The co-founder of a Bay Area group that supports Jewish refugees from the Middle East and North Africa says she is pleased the U.S. government is working to extend the Iraqi Jewish Archive’s stay here and hopes it can find a permanent home in this country.
Gina Waldman, president of San Francisco-based JIMENA, said the collection of tens of thousands of books, documents and artifacts — discovered in 2003 by U.S. soldiers in Iraq — belongs in the possession of the Jews who were forced to flee beginning in the 1930s. The return of the archive to Iraq is scheduled for September.
“This is a patrimony that belongs only to one group of people, the Iraqi Jews. For Iraq to now come and say it’s a part of their patrimony, it’s unjust and unfair,” Waldman said. “Would you give back a Torah that was stolen by a thief and say it’s legitimately his?”
Most of the items, including everything from Torah scrolls to family keepsakes, were left behind by Jews pushed out of Iraq by a series of governments, or confiscated from synagogues and Jewish community organizations.
The collection, including 2,700 books in Hebrew, Arabic, Judeo-Arabic and English, was discovered in 2003 in the heavily damaged and flooded basement of the Iraqi secret police headquarters in Baghdad and brought to the U.S., where about $3 million has been spent by the U.S. government to restore and digitize the artifacts.
A Senate resolution introduced on July 18 recommends that the return of the archive be renegotiated to allow the collection to remain longer in custody of the National Archives and Records Administration.
The resolution, which was referred to the Senate Committee on Foreign Relations, says the archive “should be housed in a location that is accessible to scholars and to Iraqi Jews and their descendants who have a personal interest in it.”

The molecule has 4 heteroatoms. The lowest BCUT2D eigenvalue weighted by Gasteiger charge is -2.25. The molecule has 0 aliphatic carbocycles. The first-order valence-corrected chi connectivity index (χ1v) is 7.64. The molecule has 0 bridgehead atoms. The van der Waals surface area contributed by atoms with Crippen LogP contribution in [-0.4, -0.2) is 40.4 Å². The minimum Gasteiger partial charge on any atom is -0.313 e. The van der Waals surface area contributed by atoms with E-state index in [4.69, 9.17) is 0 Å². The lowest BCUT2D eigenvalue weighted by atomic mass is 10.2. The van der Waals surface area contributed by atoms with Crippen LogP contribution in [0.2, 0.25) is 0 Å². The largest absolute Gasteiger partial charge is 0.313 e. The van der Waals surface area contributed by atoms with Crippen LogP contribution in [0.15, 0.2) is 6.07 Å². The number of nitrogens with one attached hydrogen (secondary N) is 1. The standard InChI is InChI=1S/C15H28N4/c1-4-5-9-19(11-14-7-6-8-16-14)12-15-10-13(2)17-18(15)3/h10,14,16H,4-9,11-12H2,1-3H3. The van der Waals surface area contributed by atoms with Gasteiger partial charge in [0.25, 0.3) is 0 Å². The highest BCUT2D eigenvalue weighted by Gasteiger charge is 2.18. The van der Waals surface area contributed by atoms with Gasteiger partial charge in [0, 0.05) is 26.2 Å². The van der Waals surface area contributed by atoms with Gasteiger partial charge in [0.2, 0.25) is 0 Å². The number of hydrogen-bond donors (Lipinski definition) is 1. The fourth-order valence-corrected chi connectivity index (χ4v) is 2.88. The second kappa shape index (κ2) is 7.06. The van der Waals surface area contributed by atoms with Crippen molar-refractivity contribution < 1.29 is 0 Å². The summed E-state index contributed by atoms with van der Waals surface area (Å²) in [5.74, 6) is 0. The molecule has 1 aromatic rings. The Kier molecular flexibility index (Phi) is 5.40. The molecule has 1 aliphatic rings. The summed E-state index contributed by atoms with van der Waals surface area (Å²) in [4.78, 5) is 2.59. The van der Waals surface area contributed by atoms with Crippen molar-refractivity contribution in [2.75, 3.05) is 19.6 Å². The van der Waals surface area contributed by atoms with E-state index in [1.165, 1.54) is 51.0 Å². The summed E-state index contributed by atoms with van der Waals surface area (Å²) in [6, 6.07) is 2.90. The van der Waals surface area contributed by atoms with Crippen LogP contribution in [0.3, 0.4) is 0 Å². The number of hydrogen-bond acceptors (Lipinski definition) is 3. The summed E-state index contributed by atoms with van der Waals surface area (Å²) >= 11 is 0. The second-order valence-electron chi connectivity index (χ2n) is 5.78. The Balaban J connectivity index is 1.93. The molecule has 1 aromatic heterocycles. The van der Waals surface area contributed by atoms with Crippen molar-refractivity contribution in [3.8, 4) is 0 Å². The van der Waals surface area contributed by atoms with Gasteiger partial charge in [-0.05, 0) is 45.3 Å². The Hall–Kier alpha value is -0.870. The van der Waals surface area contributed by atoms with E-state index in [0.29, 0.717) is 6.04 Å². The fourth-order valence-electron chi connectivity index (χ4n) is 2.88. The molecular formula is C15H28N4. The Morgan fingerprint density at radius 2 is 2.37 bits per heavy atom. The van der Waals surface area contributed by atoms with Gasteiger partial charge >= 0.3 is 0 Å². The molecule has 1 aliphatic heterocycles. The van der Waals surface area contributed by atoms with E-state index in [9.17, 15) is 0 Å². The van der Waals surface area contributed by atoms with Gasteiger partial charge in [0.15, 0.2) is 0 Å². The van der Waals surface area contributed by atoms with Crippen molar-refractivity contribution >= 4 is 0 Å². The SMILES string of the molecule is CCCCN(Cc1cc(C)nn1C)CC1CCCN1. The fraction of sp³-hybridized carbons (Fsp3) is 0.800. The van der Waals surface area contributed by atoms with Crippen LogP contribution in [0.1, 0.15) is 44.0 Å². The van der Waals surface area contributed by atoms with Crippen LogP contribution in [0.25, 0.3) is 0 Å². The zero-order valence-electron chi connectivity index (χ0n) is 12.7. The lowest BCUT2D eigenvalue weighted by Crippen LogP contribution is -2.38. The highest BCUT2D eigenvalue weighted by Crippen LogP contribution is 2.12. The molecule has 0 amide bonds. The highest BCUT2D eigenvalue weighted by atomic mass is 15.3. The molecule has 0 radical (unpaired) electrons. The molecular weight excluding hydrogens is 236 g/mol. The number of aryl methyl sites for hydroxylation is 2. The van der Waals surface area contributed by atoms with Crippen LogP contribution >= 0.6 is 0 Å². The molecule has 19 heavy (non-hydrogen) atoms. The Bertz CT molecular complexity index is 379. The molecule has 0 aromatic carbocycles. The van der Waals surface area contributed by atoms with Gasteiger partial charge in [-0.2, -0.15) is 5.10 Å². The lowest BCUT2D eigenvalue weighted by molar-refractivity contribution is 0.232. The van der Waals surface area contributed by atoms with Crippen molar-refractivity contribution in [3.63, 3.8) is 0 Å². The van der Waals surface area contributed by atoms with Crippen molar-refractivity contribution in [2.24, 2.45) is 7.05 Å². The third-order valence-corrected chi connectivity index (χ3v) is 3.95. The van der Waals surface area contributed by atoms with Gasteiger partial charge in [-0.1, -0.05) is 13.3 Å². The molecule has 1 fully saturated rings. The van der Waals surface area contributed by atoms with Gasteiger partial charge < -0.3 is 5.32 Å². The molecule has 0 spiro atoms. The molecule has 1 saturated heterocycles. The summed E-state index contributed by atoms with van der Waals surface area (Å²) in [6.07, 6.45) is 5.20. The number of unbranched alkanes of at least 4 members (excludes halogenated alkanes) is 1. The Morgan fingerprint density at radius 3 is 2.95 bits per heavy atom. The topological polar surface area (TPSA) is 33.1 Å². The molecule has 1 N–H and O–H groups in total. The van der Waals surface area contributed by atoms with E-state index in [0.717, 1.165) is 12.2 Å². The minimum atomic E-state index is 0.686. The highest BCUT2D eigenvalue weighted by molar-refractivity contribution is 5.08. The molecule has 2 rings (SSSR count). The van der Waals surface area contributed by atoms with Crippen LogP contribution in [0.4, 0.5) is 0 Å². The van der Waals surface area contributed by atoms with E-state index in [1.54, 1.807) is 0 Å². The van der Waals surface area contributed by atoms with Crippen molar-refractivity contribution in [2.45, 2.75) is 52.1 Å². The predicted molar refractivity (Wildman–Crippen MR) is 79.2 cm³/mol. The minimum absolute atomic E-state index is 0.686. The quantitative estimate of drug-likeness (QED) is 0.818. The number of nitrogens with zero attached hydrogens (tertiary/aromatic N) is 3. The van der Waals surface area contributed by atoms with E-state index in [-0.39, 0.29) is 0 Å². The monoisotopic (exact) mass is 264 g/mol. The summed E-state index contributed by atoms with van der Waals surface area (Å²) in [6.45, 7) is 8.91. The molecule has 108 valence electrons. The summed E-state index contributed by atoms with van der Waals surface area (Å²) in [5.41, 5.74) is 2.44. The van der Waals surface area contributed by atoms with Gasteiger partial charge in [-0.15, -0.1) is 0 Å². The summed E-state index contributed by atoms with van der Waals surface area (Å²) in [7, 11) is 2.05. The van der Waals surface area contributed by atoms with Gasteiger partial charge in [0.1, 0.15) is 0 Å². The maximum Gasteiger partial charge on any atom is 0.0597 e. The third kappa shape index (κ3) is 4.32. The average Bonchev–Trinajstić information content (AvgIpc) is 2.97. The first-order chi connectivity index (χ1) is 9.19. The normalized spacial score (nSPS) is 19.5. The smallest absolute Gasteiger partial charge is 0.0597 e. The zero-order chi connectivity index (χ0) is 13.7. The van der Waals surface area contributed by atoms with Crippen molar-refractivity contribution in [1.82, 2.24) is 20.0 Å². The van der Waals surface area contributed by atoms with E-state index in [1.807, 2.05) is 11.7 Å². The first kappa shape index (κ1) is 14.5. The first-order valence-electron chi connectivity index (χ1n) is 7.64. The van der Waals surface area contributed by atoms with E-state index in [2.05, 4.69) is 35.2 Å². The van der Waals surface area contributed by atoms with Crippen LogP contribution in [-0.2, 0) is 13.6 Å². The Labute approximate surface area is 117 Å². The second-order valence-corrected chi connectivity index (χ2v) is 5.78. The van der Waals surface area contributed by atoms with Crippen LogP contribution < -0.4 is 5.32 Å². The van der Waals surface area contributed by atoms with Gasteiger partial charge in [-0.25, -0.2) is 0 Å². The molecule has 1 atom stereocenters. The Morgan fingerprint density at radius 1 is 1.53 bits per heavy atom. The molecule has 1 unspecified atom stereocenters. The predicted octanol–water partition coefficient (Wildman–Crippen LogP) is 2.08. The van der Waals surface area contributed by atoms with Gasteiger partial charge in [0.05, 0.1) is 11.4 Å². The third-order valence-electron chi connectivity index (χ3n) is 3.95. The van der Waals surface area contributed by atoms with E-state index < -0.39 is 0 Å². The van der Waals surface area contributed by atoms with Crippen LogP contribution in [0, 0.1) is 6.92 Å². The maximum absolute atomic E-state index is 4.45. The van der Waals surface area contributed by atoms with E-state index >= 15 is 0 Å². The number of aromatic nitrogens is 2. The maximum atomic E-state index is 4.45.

A State Department official told JTA last week that it is working with Iraqi officials to extend the archive’s stay in the U.S.
Sarah Levin, JIMENA’s executive director, said it should be up to Iraqi Jews — most of whom live in the U.S. or Israel — to determine the archive’s ultimate location. There were about 135,000 Jews in Iraq in 1948, when Zionism was added to the Iraqi criminal code as punishable by death. Levin said fewer than 10 Jews remain in Iraq today.
“We believe the Iraqi Jewish Archive is the property of Iraqi Jews and it needs to be returned to them, and Iraqi Jews don’t live in Iraq any more,” she told J. “When Jews were forced to leave Iraq, they were not permitted to bring personal property with them. Iraqi Jews should be able to claim what’s theirs and what they were not allowed to leave with.”
The archive, some of which has toured around the U.S., includes a Hebrew Bible with commentaries from 1568, a Babylonian Talmud from 1793 and an 1815 version of the Jewish mystical text Zohar.
Waldman said she understands it’s uncomfortable when a nation’s artifacts are seized by foreign soldiers and taken abroad, as has been done throughout history. But in this case, she said, the archive really belongs to the Iraqi Jews who were forced to flee and not to Iraq itself.
“The core issue here is that Iraqi Jews have been forced to flee their own homeland, their nationality was taken away. They were hanging Jews in 1950-52, so basically it became impossible to live in Iraq,” she said. “The trove and all of the communal assets that the Iraqi Jews left behind were forcibly confiscated.”